On January 12, President Obama delivered his annual State of the Union address before a joint session of Congress.
Highlighting four questions, or themes, the president asked: “First, how do we give everyone a fair shot at economic opportunity and security in this new economy? Second, how do we make technology work for us, and not against us – especially when it comes to solving urgent challenges like climate change? Third, how do we keep America safe and lead the world without becoming its policeman? And finally, how can we make our politics reflect what’s best in us, and not what’s worst?”
After touting the economic gains of the past seven years, the president said, “We’ve made progress. But we need to make more…We agree that real opportunity requires every American to get the education and training they need to land a good-paying job. The bipartisan reform of No Child Left Behind [P.L. 107-110] was an important start, and together, we’ve increased early childhood education, lifted high school graduation rates to new highs…In the coming years, we should build on that progress by providing Pre-K for all and offering every student hands-on computer science and math classes that make them job-ready on day one.”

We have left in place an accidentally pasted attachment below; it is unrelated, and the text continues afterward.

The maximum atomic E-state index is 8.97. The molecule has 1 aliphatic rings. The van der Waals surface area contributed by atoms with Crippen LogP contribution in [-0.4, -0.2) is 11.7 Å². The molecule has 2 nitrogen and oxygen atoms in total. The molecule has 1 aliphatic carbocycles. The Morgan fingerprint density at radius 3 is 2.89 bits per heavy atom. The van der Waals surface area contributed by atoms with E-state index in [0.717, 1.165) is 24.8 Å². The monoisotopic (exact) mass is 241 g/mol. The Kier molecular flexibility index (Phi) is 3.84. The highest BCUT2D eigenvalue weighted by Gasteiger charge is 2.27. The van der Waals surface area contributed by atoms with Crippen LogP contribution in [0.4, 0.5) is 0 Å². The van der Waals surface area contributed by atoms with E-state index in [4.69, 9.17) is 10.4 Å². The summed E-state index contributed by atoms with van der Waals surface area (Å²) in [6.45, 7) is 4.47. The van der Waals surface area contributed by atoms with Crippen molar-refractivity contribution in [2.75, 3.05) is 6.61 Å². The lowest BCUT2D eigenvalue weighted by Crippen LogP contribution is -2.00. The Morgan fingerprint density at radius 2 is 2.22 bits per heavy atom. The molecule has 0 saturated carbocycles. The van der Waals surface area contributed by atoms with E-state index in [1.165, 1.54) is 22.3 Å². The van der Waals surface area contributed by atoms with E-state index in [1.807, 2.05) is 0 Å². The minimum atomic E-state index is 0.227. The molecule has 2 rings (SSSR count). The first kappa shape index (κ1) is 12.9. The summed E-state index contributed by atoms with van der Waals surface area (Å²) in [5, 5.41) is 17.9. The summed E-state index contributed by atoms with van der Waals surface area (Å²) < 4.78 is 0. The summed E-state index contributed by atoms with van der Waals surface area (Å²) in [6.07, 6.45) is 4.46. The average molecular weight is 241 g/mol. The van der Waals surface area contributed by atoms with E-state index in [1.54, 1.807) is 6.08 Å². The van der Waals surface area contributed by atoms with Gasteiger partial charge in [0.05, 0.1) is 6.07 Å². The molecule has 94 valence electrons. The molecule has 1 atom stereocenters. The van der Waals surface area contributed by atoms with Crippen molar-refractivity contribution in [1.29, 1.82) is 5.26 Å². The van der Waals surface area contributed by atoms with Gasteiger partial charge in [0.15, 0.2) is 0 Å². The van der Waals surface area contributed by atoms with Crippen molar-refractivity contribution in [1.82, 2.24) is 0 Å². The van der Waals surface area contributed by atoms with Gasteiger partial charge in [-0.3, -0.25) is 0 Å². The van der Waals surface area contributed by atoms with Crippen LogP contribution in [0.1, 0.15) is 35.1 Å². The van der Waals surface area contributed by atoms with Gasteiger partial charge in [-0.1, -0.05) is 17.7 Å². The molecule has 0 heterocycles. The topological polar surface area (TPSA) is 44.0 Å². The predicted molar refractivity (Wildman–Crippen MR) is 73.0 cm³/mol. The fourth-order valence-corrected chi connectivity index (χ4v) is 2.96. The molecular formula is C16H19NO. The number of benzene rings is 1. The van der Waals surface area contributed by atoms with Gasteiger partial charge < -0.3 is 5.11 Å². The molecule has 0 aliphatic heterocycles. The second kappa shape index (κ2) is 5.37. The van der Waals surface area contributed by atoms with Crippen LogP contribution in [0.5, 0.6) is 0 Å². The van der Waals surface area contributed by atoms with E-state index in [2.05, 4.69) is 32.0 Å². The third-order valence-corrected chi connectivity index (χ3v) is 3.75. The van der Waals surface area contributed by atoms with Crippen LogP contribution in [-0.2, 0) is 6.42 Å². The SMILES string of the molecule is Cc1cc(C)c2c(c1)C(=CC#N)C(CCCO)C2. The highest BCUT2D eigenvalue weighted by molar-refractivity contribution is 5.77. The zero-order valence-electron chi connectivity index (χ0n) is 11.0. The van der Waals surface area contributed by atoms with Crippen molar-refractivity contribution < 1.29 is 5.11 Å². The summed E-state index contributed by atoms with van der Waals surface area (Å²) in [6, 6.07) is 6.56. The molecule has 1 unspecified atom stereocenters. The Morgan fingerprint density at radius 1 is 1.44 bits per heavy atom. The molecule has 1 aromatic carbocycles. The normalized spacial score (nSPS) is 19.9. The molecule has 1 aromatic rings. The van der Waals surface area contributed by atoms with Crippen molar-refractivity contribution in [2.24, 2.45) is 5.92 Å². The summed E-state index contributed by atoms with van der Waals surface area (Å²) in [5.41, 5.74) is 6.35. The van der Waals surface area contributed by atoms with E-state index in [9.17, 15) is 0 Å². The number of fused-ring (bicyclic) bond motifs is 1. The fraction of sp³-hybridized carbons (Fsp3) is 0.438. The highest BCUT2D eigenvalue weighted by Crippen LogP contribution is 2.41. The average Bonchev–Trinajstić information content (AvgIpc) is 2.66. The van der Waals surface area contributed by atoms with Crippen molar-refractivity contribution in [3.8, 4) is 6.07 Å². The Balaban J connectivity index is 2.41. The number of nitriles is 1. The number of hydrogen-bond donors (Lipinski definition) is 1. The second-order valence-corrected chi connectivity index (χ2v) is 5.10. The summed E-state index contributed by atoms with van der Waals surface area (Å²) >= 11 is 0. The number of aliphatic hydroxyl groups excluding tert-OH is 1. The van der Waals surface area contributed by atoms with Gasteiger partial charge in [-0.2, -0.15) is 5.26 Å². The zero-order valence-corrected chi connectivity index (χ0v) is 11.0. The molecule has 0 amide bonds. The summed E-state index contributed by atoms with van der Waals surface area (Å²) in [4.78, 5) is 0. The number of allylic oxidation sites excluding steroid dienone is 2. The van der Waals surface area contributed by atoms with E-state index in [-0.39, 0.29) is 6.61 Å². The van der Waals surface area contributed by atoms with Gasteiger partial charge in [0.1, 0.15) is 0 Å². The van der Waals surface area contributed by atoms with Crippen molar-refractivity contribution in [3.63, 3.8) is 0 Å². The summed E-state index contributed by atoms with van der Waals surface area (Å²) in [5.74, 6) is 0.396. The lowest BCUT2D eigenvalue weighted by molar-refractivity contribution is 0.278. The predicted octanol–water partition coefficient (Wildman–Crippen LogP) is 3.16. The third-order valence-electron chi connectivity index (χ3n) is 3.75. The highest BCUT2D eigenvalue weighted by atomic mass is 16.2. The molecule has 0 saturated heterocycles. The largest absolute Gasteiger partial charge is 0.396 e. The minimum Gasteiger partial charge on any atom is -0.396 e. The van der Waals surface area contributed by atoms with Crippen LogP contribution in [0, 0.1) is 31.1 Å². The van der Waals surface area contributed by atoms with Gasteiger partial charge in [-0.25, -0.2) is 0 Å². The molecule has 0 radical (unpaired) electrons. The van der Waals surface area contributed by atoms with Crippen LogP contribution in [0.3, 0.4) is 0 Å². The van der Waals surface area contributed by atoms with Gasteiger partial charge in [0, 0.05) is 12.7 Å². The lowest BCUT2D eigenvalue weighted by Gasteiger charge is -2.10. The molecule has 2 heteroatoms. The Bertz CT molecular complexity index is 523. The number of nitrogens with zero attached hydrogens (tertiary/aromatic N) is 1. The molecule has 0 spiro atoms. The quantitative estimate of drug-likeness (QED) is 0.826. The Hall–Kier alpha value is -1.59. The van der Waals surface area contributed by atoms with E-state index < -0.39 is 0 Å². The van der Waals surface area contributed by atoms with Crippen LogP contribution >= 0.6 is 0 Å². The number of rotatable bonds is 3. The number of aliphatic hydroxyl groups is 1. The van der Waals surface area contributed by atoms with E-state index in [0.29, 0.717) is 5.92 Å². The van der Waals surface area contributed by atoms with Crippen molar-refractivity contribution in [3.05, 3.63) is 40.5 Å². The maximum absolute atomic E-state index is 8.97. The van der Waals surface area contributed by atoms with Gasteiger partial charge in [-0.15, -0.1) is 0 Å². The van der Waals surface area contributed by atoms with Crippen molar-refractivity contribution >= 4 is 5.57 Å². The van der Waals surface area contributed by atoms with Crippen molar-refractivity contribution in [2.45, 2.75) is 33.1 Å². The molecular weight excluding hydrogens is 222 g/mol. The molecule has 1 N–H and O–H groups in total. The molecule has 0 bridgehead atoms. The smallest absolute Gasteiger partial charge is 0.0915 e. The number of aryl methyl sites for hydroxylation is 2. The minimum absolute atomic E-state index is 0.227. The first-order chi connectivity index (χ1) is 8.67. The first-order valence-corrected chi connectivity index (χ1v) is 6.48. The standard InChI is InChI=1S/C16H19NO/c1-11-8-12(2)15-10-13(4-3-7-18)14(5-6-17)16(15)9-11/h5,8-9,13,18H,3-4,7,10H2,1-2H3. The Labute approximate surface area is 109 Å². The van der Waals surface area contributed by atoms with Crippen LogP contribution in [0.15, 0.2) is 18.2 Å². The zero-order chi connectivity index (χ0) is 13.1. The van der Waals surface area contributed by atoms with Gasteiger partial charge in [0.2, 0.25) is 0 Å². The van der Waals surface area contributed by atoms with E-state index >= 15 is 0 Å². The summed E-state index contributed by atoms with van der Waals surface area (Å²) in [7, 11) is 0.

The president cited Vice President Joe Biden’s and Congress’ work to “give scientists at the National Institutes of Health the strongest resources that they’ve had in a decade.” Putting Vice President Biden “in charge of Mission Control,” the president then announced “a new national effort” to cure cancer, saying, “For the loved ones we’ve all lost, for the families that we can still save, let’s make America the country that cures cancer once and for all.”
Speaking of American foreign policy and global health, President Obama noted that, “When we help African countries feed their people and care for the sick, it’s the right thing to do, and it prevents the next pandemic from reaching our shores. Right now, we’re on track to end the scourge of HIV/AIDS. That’s within our grasp. And we have the chance to accomplish the same thing with malaria – something I’ll be pushing this Congress to fund this year.”
In closing his remarks, the president said, “I see our future unfolding…That’s the America I know. That’s the country we love. Clear-eyed. Big-hearted. Undaunted by challenge. Optimistic that unarmed truth and unconditional love will have the final word. That’s what makes me so hopeful about our future. I believe in change because I believe in you, the American people. And that’s why I stand here confident as I have ever been that the state of our union is strong.”
For the full transcript of the president’s remarks, please click here.